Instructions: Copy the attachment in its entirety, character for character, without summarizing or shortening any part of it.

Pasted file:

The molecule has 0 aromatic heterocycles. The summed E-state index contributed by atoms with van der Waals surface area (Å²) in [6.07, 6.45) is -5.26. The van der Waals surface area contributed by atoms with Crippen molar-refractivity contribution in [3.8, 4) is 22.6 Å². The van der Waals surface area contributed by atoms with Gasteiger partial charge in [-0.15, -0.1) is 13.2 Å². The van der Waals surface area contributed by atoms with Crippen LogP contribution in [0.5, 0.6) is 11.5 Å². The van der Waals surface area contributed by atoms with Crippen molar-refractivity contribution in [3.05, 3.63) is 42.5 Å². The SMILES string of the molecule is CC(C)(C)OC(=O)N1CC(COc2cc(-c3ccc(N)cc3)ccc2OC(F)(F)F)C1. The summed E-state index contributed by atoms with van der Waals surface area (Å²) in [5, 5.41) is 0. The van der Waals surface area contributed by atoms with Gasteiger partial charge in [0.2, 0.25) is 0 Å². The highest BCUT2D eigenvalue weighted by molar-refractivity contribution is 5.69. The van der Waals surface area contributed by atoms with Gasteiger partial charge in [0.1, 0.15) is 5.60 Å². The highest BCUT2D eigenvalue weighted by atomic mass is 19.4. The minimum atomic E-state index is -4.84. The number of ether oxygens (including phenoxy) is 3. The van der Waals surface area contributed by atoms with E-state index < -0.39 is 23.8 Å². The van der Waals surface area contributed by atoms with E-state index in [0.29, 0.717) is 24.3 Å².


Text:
The molecule has 0 aromatic heterocycles. The summed E-state index contributed by atoms with van der Waals surface area (Å²) in [6.07, 6.45) is -5.26. The van der Waals surface area contributed by atoms with Crippen molar-refractivity contribution in [3.8, 4) is 22.6 Å². The van der Waals surface area contributed by atoms with Gasteiger partial charge in [-0.15, -0.1) is 13.2 Å². The van der Waals surface area contributed by atoms with Crippen LogP contribution in [0.5, 0.6) is 11.5 Å². The van der Waals surface area contributed by atoms with Crippen molar-refractivity contribution in [3.05, 3.63) is 42.5 Å². The SMILES string of the molecule is CC(C)(C)OC(=O)N1CC(COc2cc(-c3ccc(N)cc3)ccc2OC(F)(F)F)C1. The summed E-state index contributed by atoms with van der Waals surface area (Å²) in [5, 5.41) is 0. The van der Waals surface area contributed by atoms with Gasteiger partial charge in [0.2, 0.25) is 0 Å². The highest BCUT2D eigenvalue weighted by molar-refractivity contribution is 5.69. The van der Waals surface area contributed by atoms with Gasteiger partial charge in [0.1, 0.15) is 5.60 Å². The highest BCUT2D eigenvalue weighted by atomic mass is 19.4. The minimum atomic E-state index is -4.84. The number of ether oxygens (including phenoxy) is 3. The van der Waals surface area contributed by atoms with E-state index < -0.39 is 23.8 Å². The van der Waals surface area contributed by atoms with E-state index in [0.29, 0.717) is 24.3 Å².